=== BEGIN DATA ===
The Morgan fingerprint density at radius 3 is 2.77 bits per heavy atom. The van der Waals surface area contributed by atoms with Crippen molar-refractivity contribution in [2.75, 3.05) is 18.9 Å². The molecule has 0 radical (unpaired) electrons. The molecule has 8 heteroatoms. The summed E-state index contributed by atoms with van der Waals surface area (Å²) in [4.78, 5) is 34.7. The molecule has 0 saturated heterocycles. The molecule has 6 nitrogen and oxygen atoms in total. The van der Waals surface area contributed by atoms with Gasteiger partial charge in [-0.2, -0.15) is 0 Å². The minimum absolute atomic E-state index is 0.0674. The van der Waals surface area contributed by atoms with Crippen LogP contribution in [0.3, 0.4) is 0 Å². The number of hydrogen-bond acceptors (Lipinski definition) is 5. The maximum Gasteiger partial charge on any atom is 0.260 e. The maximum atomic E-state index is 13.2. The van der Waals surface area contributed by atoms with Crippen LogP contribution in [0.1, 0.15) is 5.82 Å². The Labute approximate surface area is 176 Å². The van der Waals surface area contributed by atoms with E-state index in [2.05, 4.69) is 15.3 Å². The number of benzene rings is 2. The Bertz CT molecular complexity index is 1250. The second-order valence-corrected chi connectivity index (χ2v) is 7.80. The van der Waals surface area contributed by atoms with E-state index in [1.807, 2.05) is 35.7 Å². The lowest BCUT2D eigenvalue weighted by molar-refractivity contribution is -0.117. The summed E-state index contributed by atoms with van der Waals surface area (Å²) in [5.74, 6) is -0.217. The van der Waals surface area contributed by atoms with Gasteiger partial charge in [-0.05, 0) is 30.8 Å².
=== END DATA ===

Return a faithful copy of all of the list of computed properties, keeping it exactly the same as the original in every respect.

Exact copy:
The Morgan fingerprint density at radius 3 is 2.77 bits per heavy atom. The van der Waals surface area contributed by atoms with Crippen molar-refractivity contribution in [2.75, 3.05) is 18.9 Å². The molecule has 0 radical (unpaired) electrons. The molecule has 8 heteroatoms. The summed E-state index contributed by atoms with van der Waals surface area (Å²) in [4.78, 5) is 34.7. The molecule has 0 saturated heterocycles. The molecule has 6 nitrogen and oxygen atoms in total. The van der Waals surface area contributed by atoms with Gasteiger partial charge in [-0.2, -0.15) is 0 Å². The minimum absolute atomic E-state index is 0.0674. The van der Waals surface area contributed by atoms with Crippen LogP contribution in [0.3, 0.4) is 0 Å². The number of hydrogen-bond acceptors (Lipinski definition) is 5. The maximum Gasteiger partial charge on any atom is 0.260 e. The maximum atomic E-state index is 13.2. The van der Waals surface area contributed by atoms with Crippen LogP contribution in [0.1, 0.15) is 5.82 Å². The Labute approximate surface area is 176 Å². The van der Waals surface area contributed by atoms with E-state index in [2.05, 4.69) is 15.3 Å². The number of benzene rings is 2. The Bertz CT molecular complexity index is 1250. The second-order valence-corrected chi connectivity index (χ2v) is 7.80. The van der Waals surface area contributed by atoms with E-state index in [1.807, 2.05) is 35.7 Å². The lowest BCUT2D eigenvalue weighted by molar-refractivity contribution is -0.117. The summed E-state index contributed by atoms with van der Waals surface area (Å²) in [5.74, 6) is -0.217. The van der Waals surface area contributed by atoms with Gasteiger partial charge in [-0.05, 0) is 30.8 Å².